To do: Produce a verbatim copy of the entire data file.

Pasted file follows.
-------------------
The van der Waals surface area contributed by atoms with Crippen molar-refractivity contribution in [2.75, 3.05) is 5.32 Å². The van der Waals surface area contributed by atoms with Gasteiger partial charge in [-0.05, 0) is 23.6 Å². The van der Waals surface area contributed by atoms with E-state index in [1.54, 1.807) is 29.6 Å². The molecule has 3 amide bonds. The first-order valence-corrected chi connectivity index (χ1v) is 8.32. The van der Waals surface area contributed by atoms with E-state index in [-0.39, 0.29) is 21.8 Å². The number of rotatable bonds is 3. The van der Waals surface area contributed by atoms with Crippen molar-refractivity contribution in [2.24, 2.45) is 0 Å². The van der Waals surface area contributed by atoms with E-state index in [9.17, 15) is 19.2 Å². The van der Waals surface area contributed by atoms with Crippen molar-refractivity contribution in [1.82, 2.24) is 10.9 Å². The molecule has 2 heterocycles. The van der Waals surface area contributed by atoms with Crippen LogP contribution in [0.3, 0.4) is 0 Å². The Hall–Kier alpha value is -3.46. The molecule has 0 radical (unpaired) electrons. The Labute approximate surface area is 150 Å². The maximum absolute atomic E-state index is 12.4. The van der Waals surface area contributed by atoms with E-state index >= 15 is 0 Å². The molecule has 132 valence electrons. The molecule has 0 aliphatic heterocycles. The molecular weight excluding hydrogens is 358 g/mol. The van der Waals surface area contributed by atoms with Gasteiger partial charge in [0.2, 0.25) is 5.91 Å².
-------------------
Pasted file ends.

The van der Waals surface area contributed by atoms with Crippen molar-refractivity contribution in [2.75, 3.05) is 5.32 Å². The van der Waals surface area contributed by atoms with Gasteiger partial charge in [-0.05, 0) is 23.6 Å². The van der Waals surface area contributed by atoms with E-state index in [1.54, 1.807) is 29.6 Å². The molecule has 3 amide bonds. The first-order valence-corrected chi connectivity index (χ1v) is 8.32. The van der Waals surface area contributed by atoms with E-state index in [-0.39, 0.29) is 21.8 Å². The number of rotatable bonds is 3. The van der Waals surface area contributed by atoms with Crippen molar-refractivity contribution in [2.24, 2.45) is 0 Å². The van der Waals surface area contributed by atoms with E-state index in [9.17, 15) is 19.2 Å². The van der Waals surface area contributed by atoms with Crippen molar-refractivity contribution in [1.82, 2.24) is 10.9 Å². The molecule has 2 heterocycles. The van der Waals surface area contributed by atoms with Crippen LogP contribution in [0.3, 0.4) is 0 Å². The Hall–Kier alpha value is -3.46. The molecule has 0 radical (unpaired) electrons. The Labute approximate surface area is 150 Å². The maximum absolute atomic E-state index is 12.4. The van der Waals surface area contributed by atoms with E-state index >= 15 is 0 Å². The molecule has 132 valence electrons. The molecule has 0 aliphatic heterocycles. The molecular weight excluding hydrogens is 358 g/mol. The van der Waals surface area contributed by atoms with Gasteiger partial charge in [0.2, 0.25) is 5.91 Å².